CCWLS stages 2nd Sulat Tomasino writing workshop

The UST Center for Creative Writing and Literary Studies (CCWLS) held the second edition of the Sulat Tomasino undergraduate creative writing seminar workshop for campus journalists from March 9 to 11 via Zoom.

The workshop, which is by invitation only, included campus editors-in-chief and literary editors of UST and other Dominican schools, representing the UST Nursing Journal, UST Purple Gazette, UST College of Science Journal, UST-Alfredo M. Velayo College of Accountancy Journal, The Flame, Thomasian Engineer, and the Varsitarian.

Improving the quality of campus journalism

Replacing the Center’s annual Thomasian Undergraduate Writers’ Workshop, Sulat Tomasino aims to improve the quality of campus journalism by helping the selected student writers become better at the craft of writing and editing.


The seminar participants listened to lectures about writing poetry, screenplay, and film reviews and applied what they learned by critiquing sample works.

The lectures and workshops were delivered and facilitated by CCWLS Director Cristina Pantoja-Hidalgo, Assistant Director Ralph Semino Galan, and Resident Fellows Mark Angeles, Paul Alcoseba Castillo, Nerisa del Carmen Guevara, Jose Mojica, Ned Parfan, and Joselito Zulueta.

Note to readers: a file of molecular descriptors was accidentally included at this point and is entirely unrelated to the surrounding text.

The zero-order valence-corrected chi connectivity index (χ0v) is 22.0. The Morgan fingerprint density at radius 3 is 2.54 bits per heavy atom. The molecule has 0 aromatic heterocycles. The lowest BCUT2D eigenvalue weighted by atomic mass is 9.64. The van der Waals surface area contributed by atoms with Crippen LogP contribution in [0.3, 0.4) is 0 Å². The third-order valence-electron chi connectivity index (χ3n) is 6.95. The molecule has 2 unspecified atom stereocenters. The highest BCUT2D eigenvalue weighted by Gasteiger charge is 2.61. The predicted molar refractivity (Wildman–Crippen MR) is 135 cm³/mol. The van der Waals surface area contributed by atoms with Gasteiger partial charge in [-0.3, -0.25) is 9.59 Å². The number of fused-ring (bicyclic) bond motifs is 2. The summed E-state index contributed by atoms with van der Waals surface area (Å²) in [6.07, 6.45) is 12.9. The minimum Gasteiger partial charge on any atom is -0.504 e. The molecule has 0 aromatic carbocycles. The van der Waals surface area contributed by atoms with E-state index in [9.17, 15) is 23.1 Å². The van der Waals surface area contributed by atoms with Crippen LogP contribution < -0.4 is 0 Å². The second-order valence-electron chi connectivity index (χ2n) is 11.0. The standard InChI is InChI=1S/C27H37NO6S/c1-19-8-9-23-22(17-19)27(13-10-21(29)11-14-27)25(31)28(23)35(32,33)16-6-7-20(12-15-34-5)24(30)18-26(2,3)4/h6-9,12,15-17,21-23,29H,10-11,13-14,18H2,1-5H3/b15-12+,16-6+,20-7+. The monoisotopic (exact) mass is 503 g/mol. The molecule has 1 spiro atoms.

Sulat Tomasino is the brainchild of CCWLS Resident Fellows Joselito de los Reyes and Chuckberry Pascual, who served as this year’s seminar coordinators.


The Center’s Fellows are all faculty members of UST’s creative writing and literature programs.

Lectures on genre, craft


The workshop’s opening lecture was delivered by Pantoja-Hidalgo, who asked attendees to reflect on what is good writing: “…writing that is carefully crafted, writing that seeks to explore ideas or problems or issues which the writer feels strongly about, writing that is written, not just to share experiences, but to offer insights about these experiences.”


Poetry workshop panelists Guevara, Castillo, and Angeles discussed the standards of the different student publications for poetry, and what makes a poem good enough to be selected for publication. Parfan lectured on his process of writing poetry, using as examples the poems “Garden” and “Salome” from his “Epistles” sequence.


On the second day, Mojica taught scriptwriting basics using the film “Up” as an example. Also discussed were the similarities and differences between screenwriting and drama/playwriting, writing for an audience, and trying to balance art and business.


The last day saw Zulueta deliver a lecture on film criticism, while Angeles conducted another poetry workshop.

The CCWLS remains committed to continue offering the workshop to provide skills training to the campus journalists of the Dominican Network.

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